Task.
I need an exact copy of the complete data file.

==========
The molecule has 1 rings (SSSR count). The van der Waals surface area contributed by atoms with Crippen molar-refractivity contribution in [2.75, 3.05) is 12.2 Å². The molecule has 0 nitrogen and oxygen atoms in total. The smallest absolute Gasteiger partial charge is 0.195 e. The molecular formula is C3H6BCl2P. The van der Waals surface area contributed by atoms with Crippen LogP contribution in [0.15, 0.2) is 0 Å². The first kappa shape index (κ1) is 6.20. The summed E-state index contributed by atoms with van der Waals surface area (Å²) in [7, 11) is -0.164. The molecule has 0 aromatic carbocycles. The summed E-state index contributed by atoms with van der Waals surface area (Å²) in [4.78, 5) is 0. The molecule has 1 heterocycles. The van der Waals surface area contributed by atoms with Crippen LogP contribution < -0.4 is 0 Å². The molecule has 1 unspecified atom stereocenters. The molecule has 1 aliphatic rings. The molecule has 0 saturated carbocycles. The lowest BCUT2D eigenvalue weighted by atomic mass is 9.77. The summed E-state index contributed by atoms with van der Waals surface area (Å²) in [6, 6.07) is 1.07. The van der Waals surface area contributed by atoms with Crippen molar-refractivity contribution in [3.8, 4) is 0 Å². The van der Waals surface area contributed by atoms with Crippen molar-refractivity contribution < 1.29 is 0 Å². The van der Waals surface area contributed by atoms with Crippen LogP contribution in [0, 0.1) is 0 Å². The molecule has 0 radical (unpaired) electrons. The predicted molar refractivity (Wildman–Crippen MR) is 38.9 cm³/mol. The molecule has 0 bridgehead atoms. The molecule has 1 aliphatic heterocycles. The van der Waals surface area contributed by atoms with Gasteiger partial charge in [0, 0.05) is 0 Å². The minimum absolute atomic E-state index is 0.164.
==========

The molecule has 1 rings (SSSR count). The van der Waals surface area contributed by atoms with Crippen molar-refractivity contribution in [2.75, 3.05) is 12.2 Å². The molecule has 0 nitrogen and oxygen atoms in total. The smallest absolute Gasteiger partial charge is 0.195 e. The molecular formula is C3H6BCl2P. The van der Waals surface area contributed by atoms with Crippen LogP contribution in [0.15, 0.2) is 0 Å². The first kappa shape index (κ1) is 6.20. The summed E-state index contributed by atoms with van der Waals surface area (Å²) in [7, 11) is -0.164. The molecule has 0 aromatic carbocycles. The summed E-state index contributed by atoms with van der Waals surface area (Å²) in [4.78, 5) is 0. The molecule has 1 heterocycles. The van der Waals surface area contributed by atoms with Crippen LogP contribution < -0.4 is 0 Å². The molecule has 1 unspecified atom stereocenters. The molecule has 1 aliphatic rings. The molecule has 0 saturated carbocycles. The lowest BCUT2D eigenvalue weighted by atomic mass is 9.77. The summed E-state index contributed by atoms with van der Waals surface area (Å²) in [6, 6.07) is 1.07. The van der Waals surface area contributed by atoms with Crippen molar-refractivity contribution in [3.8, 4) is 0 Å². The van der Waals surface area contributed by atoms with Crippen molar-refractivity contribution < 1.29 is 0 Å². The van der Waals surface area contributed by atoms with Crippen LogP contribution in [0, 0.1) is 0 Å². The molecule has 0 radical (unpaired) electrons. The predicted molar refractivity (Wildman–Crippen MR) is 38.9 cm³/mol. The molecule has 0 bridgehead atoms. The molecule has 1 aliphatic heterocycles. The van der Waals surface area contributed by atoms with Gasteiger partial charge in [0, 0.05) is 0 Å². The minimum absolute atomic E-state index is 0.164.